Our study has 3 limitations. First, the factors contributing to differences in antimicrobial drug use between the 2 populations could not be controlled. Antimicrobial drug prescriptions could not be matched with individual use. In addition, potential confounders such as family structure and daycare exposure could not be assessed. The higher prescription rate for antimicrobial agents in Bedouin children could be explained by differences in accessibility to healthcare facilities. However, since there is no financial burden for healthcare in Israel and all clinics belong to the same health plan, acute otitis media is unlikely to be treated differently in either population. The similar reduction in antimicrobial drug prescriptions in both populations suggests that no difference in prescribing policies existed between the 2 populations. Lower socioeconomic status and overcrowding in the Bedouin population, which led to a higher rate of respiratory illness in this group (16,17), may explain the difference in rates of antimicrobial drug prescriptions.

Second, S. pneumoniae were obtained only from children with acute otitis media. However, S. pneumoniae is part of the normal nasopharyngeal flora and is exposed to antimicrobial agents regardless of the diagnosis for which the agent was prescribed. Therefore, we believe that the effect of prescribing antimicrobial drugs in the community on resistance patterns of S. pneumoniae isolated from middle ear fluid represents the effect on the entire spectrum of S. pneumoniae disease.

Third, this was not an intervention study; therefore, we could not demonstrate unequivocally the causative effect of azithromycin use on macrolide and multidrug resistance in S. pneumoniae. However, the association demonstrated in this study, together with published data, strongly suggest such a causative effect.

The introduction of the 7-valent pneumococcal conjugate vaccine to infant and toddler immunization programs in the United States was associated with a reduction in invasive diseases (33,34) and acute otitis media (35,36) caused by antibiotic-resistant S. pneumoniae. However, persistence of antimicrobial resistance within vaccine and nonvaccine serotypes (3740) suggests that vaccine alone may not reduce antimicrobial resistance, and that if the use of antimicrobial drugs is not controlled, the ability of the pneumococcal conjugate vaccine to reduce antimicrobial-resistant S. pneumoniae may be only transient.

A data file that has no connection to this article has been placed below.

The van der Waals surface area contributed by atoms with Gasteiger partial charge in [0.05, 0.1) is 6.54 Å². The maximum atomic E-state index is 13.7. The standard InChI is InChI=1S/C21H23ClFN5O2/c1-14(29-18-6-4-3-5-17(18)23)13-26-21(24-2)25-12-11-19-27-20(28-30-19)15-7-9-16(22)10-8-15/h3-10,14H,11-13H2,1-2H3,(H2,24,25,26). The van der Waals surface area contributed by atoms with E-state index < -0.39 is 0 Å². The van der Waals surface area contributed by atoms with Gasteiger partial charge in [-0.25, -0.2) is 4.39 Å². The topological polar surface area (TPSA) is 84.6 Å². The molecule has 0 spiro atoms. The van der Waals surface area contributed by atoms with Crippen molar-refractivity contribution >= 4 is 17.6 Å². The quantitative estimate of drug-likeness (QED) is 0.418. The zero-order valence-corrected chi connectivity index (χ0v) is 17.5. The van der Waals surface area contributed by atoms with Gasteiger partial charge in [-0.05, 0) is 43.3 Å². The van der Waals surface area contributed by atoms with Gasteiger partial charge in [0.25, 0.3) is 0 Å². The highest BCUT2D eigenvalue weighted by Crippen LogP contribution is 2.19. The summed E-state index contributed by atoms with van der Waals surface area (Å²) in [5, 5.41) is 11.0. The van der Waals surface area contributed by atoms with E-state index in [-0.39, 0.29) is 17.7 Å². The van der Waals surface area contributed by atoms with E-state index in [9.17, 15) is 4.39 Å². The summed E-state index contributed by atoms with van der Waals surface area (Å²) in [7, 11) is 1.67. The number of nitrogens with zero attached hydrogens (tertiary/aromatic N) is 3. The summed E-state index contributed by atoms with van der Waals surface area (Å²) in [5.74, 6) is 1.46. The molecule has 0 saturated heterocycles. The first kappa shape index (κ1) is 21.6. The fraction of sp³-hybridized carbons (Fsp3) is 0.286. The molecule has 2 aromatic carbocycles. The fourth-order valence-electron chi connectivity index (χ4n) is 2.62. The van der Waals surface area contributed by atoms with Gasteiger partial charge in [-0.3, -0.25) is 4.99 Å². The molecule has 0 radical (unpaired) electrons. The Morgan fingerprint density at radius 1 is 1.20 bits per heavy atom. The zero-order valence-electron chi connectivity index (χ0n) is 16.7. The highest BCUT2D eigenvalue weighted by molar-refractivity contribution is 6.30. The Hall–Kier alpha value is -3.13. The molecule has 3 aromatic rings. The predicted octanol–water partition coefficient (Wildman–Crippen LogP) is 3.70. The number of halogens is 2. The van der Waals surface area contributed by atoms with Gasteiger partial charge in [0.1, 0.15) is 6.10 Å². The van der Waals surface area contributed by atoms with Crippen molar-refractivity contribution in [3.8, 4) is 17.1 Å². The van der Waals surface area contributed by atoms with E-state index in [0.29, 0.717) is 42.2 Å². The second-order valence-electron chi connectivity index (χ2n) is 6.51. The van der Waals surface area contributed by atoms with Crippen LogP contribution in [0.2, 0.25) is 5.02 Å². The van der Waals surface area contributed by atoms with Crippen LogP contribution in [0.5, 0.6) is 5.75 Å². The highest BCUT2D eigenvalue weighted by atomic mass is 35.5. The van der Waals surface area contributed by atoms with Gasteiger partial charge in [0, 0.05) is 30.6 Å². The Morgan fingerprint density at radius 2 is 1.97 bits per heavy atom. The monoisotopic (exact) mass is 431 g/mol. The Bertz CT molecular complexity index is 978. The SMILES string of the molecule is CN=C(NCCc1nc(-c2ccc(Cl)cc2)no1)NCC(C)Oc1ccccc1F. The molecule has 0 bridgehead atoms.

During the last 2 years of this study, prescription rates were reduced in both populations. This reduction could be partly explained by efforts of pediatric infectious diseases specialists to educate pediatricians and family physicians in the study area to reduce use of antimicrobial drugs, especially oral use of cephalosporins and macrolides-azalides. However, this effect may not be the main reason for this decrease. A decrease in macrolide and multidrug resistance of S. pneumoniae observed in the last year of this study may indicate that the effect of azithromycin use on antimicrobial resistance is reversible. Continuous monitoring of antimicrobial prescriptions and resistance in respiratory pathogens should help determine if a further decrease in azithromycin prescriptions would be followed by a further decrease in antimicrobial resistance of S. pneumoniae.

In conclusion, azithromycin prescriptions were associated with macrolide, penicillin, and multidrug resistance among S. pneumoniae isolated from the middle ear fluid of children with acute otitis media. Such an association was not found with amoxicillin (with or without clavulanate) prescriptions. When promoting judicious use of antimicrobial drugs, selective reduction in prescribing specific antimicrobial drugs such as azithromycin should be emphasized, in addition to total reduction in antimicrobial use.

Ron Dagan has financial interests and arrangements with several drug companies. However, no financial support was provided by these companies for the present work.

Dr. Barkai is a pediatrician and fellow in pediatric infectious diseases at the Pediatric Infectious Disease Unit, Soroka University Medical Center, Beer-Sheva, Israel. Her main research interests are respiratory infections and antimicrobial resistance.



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DOI: 10.3201/eid1106.050198

Table of Contents – Volume 11, Number 6—June 2005

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Ron Dagan, Pediatric Infectious Disease Unit, Soroka University Medical Center, PO Box 151, Beer-Sheva 84101, Israel; fax: 972-8-623-2334,